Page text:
Of the data I listed above, one should stick out to the reader: games with high scores from got sequels. In other words, people buy games that are really good. What I find most interesting about the ninth month through second year window described above is not just the improved success rate during this period, but the actual titles that emerged during that time, namely some of the most successful new IP of this generation: Gears of War,  Mass Effect, and Assassin’s Creed. So were new IP especially successful during that period because that is the most fertile window or because developers were making great games? Are Guillemot and other executives creating a self fulfilling prophecy? If they feel that new IP only has a 33% success rate once it hits the market – or whatever low value their internal number suggest – does that cause them to hedge their bets? Does risk aversion mean new IP gets short shrift when it comes to production and marketing budgets, and, thus, lacks the resources to get a new franchise off to a strong start?

Let’s try another data set: marketing and quality. If we assume that a GameInformer cover article is a fair indicator of a strong marketing push by a publisher, and we assume that a review score in excess of 8.5 by IGN is an indicator of quality (IGN tends to give lower review scores than, the graph looks like this:


In this case, 64.52% of new IP that landed on the cover secured a sequel, a big improvement over the overall pool of new IP. But, for games that landed a cover article AND scored above 8.5 on IGN, the odds of success are even better: 81.25% of these games secured sequels. Granted, this a VERY small data set, but the correlation is striking: developers make a good game, publisher puts marketing muscle behind it, and gamers will buy enough copies to make a sequel an attractive investment.

 Are Guillemot and other executives creating a self fulfilling prophecy? Does risk aversion mean new IP gets short shrift when it comes to production and marketing budgets?

Incidentally, I would have included 2011 in the chart above, but the only original IP to get a GameInformer cover that year…was Dishonored. And while Bethesda calls it a success, it does not yet have an announced sequel. I’ll let the reader decide whether to include that particular data point.

Some Miscillenia from Pereira’s Article that Deserves Discussion

In the end, the biggest objection I have to Mr. Pereira’s article is not his conclusion, but his rationale.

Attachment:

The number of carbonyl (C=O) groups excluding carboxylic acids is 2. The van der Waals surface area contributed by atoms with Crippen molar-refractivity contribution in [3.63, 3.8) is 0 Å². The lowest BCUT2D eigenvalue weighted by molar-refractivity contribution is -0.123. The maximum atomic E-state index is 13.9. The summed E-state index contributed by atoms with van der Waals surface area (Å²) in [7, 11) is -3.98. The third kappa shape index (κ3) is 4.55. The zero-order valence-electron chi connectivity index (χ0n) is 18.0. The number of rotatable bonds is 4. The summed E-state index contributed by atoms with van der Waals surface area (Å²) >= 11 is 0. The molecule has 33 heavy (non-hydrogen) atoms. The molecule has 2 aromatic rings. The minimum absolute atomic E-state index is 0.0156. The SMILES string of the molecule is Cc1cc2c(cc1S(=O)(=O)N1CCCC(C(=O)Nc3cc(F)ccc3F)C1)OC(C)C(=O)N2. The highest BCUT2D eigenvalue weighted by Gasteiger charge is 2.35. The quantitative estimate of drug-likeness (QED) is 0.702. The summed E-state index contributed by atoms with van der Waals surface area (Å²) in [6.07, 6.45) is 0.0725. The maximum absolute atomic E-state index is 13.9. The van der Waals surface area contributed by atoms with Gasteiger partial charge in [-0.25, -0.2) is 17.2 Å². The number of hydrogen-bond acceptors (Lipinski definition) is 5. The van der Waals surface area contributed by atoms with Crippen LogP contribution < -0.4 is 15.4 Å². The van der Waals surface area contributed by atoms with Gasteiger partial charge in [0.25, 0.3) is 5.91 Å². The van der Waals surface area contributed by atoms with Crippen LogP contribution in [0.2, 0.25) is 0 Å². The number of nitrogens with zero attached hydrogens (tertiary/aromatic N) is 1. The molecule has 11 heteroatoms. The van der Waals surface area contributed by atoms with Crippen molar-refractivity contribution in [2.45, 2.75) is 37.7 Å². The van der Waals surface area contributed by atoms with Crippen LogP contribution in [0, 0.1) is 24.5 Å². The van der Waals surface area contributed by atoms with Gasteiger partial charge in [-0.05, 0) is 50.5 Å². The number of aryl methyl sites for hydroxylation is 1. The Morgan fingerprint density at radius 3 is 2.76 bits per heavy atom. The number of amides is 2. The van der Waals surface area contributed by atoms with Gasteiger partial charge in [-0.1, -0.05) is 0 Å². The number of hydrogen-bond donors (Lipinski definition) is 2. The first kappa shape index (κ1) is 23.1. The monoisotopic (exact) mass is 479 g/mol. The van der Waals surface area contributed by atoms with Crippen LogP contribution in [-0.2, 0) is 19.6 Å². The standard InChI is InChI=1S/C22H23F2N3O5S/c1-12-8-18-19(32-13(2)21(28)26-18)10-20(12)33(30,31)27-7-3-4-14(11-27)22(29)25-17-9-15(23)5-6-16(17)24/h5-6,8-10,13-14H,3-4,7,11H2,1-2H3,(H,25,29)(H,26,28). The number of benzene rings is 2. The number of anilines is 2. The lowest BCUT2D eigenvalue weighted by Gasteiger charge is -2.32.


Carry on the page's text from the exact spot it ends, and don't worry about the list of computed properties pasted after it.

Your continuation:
One of Mr. Pereira’s arguments against reserving new IP for the start of a cycle relates to development costs. He points out that the learning curve flattens out over the life cycle of a product, which should, he argues, make sequels cheaper to produce, and, thus free up more money for new IP. This is not actually the case. Yes, developers do become more familiar with a console’s in’s and out’s as the years go on. But to say that this should make games cheaper to produce assumes that all of the other costs of production stay flat.

This is clearly not the case. Games released at the end of a console’s life cycle are, by and large, bigger, prettier, and more feature rich than those at the beginning. This may be due to more ambitious production teams; it may be because developers anticipate that fans will be dissatisfied with a game or, in particular, a sequel that is simply more of the same; or the publisher might have a feature wish list to make sure a product stays competitive in the marketplace. Whatever the motivator, the familiarity with a particular hardware platform manifests in more sophisticated products, not lower production costs. The current console generation started with Kameo, and is winding down with Assassin’s Creed III.

Developers do become more familiar with a console’s in’s and out’s as the years go on, but to say that this should make games cheaper assumes that all other costs of production stay flat

Another quote from Pereira’s article I disagree with:

Or perhaps publishers are mistaking the lack of competition early on in a cycle as a higher level of interest from gamers. Less competition no doubt makes it easier for, say, ZombiU…to be noticed by being launched alongside the Wii U, but that doesn’t have anything to do with gamers’ desire to play something new and original.

No, publishers do not think gamers are more interested; they know gamers have fewer games. To some extent, early adopters are a captive audience. This is a key point. Granted, with a smaller consumer base at the start of a console, your potential revenue base also shrinks. But, the lack of competition provides more opportunity to establish a franchise beachhead on which sequels can capitalize. Beyond the lack of competition, games that make a console’s launch get a crap ton of free marketing: platform makers and retailers tend to sell hardware at a loss and at cost, respectively, and have to make up the margin on software sales, so they market the hell out of any available game. Publishers can draft on these marketing pushes, further reducing risk. All of this makes launch windows very attractive. Unfortunately, this fertile period manifests more often as a willingness to shove half-baked products out the door to be day-and-date with a console launch than it does as an opportunity to launch a new IP in the best possible light.

Parting Thoughts

So, maybe there is something to Pereira’s conclusion, and perhaps Guillemot and other major publishers are being myopic in their due diligence. Perhaps the question is not so much when to launch a new IP, but how: how can the ideas with the greatest potential be identified and cultivated, how can development teams work efficiently and responsibly to launch the strongest possible game while maintaining a reasonable budget and scope, and how can publishers make sure that new games get their fair day in the court of public opinion? Perhaps publishers should be focusing more on quality and efficiency than on timing.

*If the project failed, it would likely fail before the entirety of the $80 million budget was spent, but I am simplifying the example by calling it a total loss. This is not entirely unreasonable, as, if the remaining money was not spent by the end of the fiscal year, it would be “lost” in the strange financial reset that happens at the start of each new fiscal year.
†In assembling this data, I have assumed that:
  • The success rate of new IP on the Xbox 360 is comparable to the success rate of new IP across hardware platforms
  • The unit sales of a game on the 360 are indicative of the overall sales
  • That US sales are indicative of global sales
  • A reasonable measure of success for a new IP is whether a sequel gets green lit
  • The score given to the game by is a reasonable indicator of the game’s quality
  • The estimated unit sales as listed on is sufficiently accurate for the purposes of this example
  • If a game released before March of 2011 does not have an announced sequel, it will not get one